Eminent Chinese of the Ch'ing Period/Li Ch'êng-tung
LI Ch'êng-tung 李成棟 (T. 廷貞), d. Apr. 7, 1649, Ming-Ch'ing general with an unenviable reputation for cruelty, was a native of Liaotung (some accounts say of Shensi). Formerly an officer under Shih K'o-fa [q. v.], when the Manchu general Bolo [q. v.] undertook the subjugation of the south, Li Chêng-tung was brigade general at Hsü-chou, Kiangsu. He surrendered with his command and collaborated in capturing the region around Shanghai for the Manchus, oppressing the populace which was loyal to the Ming and slaughtering the defenders of Chia-ting (see Huang Ch'un-yüeh). Later he campaigned in Fukien, and in 1646 became general-in-chief of Kwangtung. Feeling that his services were not adequately rewarded and, if the stories can be credited, encouraged by a favorite concubine, on May 2, 1648 he changed his allegiance again and was made Duke of Hui-kuo (惠國公) by the southern Ming. He induced the Ming emperor, Chu Yu-lang [q. v.], to move his court to Chao-ch'ing, Kwangtung, was promoted to generalissimo, and soon dominated the government. Later in the same year he led an army of 200,000 into Kiangsi, and on December 9–10 he was ingloriously defeated by Ch'ing troops at Kan-chou-fu. In a second encounter at Hsin-fêng on April 7, 1649 his strategy failed and he was drowned in the course of the rout that followed. He was canonized as Chung-wu 忠武 and was given the posthumous title, Prince of Ning-hsia 寧夏王. His adopted son, Li Yüan-yin (see under Chin Pao), a Honanese whose original surname was Chia 賈, was made an earl.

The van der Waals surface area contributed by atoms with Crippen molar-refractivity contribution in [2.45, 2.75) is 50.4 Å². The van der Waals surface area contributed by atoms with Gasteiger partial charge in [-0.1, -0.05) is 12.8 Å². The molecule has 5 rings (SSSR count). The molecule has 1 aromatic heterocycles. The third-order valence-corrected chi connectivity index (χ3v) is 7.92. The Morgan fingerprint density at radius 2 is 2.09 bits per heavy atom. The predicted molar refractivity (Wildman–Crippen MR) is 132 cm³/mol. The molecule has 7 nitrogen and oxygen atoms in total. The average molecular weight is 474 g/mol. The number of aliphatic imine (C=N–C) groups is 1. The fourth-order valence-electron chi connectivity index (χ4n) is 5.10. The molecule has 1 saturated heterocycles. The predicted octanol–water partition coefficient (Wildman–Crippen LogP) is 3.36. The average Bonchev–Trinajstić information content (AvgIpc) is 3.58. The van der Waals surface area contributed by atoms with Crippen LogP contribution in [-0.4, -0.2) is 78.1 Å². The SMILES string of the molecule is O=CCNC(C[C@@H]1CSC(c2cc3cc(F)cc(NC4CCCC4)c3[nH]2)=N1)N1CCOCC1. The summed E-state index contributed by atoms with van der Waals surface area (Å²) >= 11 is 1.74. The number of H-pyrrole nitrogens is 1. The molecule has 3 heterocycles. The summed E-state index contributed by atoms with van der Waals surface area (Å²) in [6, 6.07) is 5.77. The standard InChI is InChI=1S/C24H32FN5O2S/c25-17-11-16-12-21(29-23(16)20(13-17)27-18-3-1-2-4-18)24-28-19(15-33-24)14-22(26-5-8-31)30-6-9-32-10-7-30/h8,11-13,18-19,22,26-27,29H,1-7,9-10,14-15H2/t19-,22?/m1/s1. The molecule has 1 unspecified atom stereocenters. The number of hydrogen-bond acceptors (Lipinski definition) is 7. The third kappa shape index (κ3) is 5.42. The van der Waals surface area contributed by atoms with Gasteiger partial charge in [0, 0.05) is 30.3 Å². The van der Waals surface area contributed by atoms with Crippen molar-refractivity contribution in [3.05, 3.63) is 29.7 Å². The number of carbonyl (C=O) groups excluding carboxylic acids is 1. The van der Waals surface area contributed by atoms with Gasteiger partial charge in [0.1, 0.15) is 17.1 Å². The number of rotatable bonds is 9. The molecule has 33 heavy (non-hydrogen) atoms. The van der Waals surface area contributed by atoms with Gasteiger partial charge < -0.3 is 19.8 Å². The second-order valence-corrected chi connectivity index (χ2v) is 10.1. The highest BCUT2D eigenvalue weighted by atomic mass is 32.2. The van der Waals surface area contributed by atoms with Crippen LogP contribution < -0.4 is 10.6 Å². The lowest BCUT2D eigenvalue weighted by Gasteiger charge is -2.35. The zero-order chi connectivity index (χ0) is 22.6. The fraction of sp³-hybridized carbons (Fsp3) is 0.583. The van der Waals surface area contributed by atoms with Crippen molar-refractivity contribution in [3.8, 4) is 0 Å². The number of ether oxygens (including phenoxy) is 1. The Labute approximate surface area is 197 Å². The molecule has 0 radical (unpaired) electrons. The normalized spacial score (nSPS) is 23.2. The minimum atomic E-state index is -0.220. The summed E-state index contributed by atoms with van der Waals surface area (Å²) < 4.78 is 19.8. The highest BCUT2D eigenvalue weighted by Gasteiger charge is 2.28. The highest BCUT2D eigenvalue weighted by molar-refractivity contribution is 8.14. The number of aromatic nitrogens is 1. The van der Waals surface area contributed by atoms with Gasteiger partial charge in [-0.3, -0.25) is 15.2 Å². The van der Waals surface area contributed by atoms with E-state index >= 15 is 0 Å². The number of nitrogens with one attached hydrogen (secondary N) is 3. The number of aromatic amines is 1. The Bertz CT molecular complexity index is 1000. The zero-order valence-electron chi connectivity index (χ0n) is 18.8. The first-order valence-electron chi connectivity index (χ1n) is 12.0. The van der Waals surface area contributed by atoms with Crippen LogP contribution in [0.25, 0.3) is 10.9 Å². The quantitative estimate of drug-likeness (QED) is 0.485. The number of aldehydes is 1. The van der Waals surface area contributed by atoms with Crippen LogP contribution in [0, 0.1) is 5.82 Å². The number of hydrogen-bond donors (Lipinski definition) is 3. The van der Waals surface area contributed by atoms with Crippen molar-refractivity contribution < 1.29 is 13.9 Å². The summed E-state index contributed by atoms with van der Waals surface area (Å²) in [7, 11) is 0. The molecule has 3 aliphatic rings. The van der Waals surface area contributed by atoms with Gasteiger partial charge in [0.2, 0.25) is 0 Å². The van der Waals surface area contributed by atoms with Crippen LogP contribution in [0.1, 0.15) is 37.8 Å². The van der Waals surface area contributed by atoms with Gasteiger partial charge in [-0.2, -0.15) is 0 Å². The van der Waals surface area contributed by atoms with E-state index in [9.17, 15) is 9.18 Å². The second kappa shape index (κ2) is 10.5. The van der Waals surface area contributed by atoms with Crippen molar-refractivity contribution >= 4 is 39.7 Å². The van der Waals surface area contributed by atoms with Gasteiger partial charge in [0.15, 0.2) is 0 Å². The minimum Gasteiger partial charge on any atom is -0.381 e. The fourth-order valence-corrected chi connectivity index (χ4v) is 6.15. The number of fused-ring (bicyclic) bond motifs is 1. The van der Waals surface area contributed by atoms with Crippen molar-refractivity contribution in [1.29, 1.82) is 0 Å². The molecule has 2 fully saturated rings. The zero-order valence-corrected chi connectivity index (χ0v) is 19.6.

[M.59/65/1a; Ming-chi nan-lüeh, 12/6b, 13/2b, 6b, 7a, 7b, 13a, 14b, 17a; 嘉定縣乙酉紀事 Chia-ting-hsien i-yu chi shih, T'ung-shih, XI; Shao T'ing-ts'ai [q. v.], Hsi-nan chi-shih 9/1a.]